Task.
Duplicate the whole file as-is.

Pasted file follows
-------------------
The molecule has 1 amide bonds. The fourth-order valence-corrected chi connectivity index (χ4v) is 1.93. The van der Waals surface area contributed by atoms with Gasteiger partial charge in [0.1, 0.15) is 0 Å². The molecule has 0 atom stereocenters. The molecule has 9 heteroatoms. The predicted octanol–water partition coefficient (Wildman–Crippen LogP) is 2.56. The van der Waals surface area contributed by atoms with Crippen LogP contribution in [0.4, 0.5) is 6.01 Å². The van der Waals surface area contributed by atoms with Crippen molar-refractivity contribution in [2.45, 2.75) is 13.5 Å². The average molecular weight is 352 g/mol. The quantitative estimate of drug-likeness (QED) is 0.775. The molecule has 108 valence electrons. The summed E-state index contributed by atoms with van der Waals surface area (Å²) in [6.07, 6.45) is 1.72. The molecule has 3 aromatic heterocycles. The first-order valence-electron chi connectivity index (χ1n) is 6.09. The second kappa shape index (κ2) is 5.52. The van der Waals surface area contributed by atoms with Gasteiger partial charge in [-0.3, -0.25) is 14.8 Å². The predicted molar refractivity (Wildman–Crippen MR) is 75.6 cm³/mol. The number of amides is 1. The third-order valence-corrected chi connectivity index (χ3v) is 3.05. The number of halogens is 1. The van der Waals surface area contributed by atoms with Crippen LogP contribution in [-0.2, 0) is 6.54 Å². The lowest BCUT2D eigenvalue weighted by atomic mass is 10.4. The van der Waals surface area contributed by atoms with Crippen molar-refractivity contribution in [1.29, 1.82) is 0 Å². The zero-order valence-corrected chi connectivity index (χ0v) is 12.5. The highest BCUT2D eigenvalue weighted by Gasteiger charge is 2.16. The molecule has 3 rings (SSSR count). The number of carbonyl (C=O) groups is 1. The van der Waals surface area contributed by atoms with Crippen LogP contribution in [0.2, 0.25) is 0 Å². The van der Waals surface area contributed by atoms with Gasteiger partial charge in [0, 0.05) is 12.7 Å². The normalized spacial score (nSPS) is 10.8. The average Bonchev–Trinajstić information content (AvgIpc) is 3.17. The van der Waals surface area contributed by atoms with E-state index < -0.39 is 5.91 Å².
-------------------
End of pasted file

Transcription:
The molecule has 1 amide bonds. The fourth-order valence-corrected chi connectivity index (χ4v) is 1.93. The van der Waals surface area contributed by atoms with Gasteiger partial charge in [0.1, 0.15) is 0 Å². The molecule has 0 atom stereocenters. The molecule has 9 heteroatoms. The predicted octanol–water partition coefficient (Wildman–Crippen LogP) is 2.56. The van der Waals surface area contributed by atoms with Crippen LogP contribution in [0.4, 0.5) is 6.01 Å². The van der Waals surface area contributed by atoms with Crippen molar-refractivity contribution in [2.45, 2.75) is 13.5 Å². The average molecular weight is 352 g/mol. The quantitative estimate of drug-likeness (QED) is 0.775. The molecule has 108 valence electrons. The summed E-state index contributed by atoms with van der Waals surface area (Å²) in [6.07, 6.45) is 1.72. The molecule has 3 aromatic heterocycles. The first-order valence-electron chi connectivity index (χ1n) is 6.09. The second kappa shape index (κ2) is 5.52. The van der Waals surface area contributed by atoms with Gasteiger partial charge in [-0.3, -0.25) is 14.8 Å². The predicted molar refractivity (Wildman–Crippen MR) is 75.6 cm³/mol. The number of amides is 1. The third-order valence-corrected chi connectivity index (χ3v) is 3.05. The number of halogens is 1. The van der Waals surface area contributed by atoms with Crippen LogP contribution in [-0.2, 0) is 6.54 Å². The lowest BCUT2D eigenvalue weighted by atomic mass is 10.4. The van der Waals surface area contributed by atoms with Crippen molar-refractivity contribution in [1.29, 1.82) is 0 Å². The zero-order valence-corrected chi connectivity index (χ0v) is 12.5. The highest BCUT2D eigenvalue weighted by Gasteiger charge is 2.16. The molecule has 3 rings (SSSR count). The number of carbonyl (C=O) groups is 1. The van der Waals surface area contributed by atoms with Crippen LogP contribution in [0.2, 0.25) is 0 Å². The van der Waals surface area contributed by atoms with Gasteiger partial charge in [0, 0.05) is 12.7 Å². The normalized spacial score (nSPS) is 10.8. The average Bonchev–Trinajstić information content (AvgIpc) is 3.17. The van der Waals surface area contributed by atoms with E-state index < -0.39 is 5.91 Å².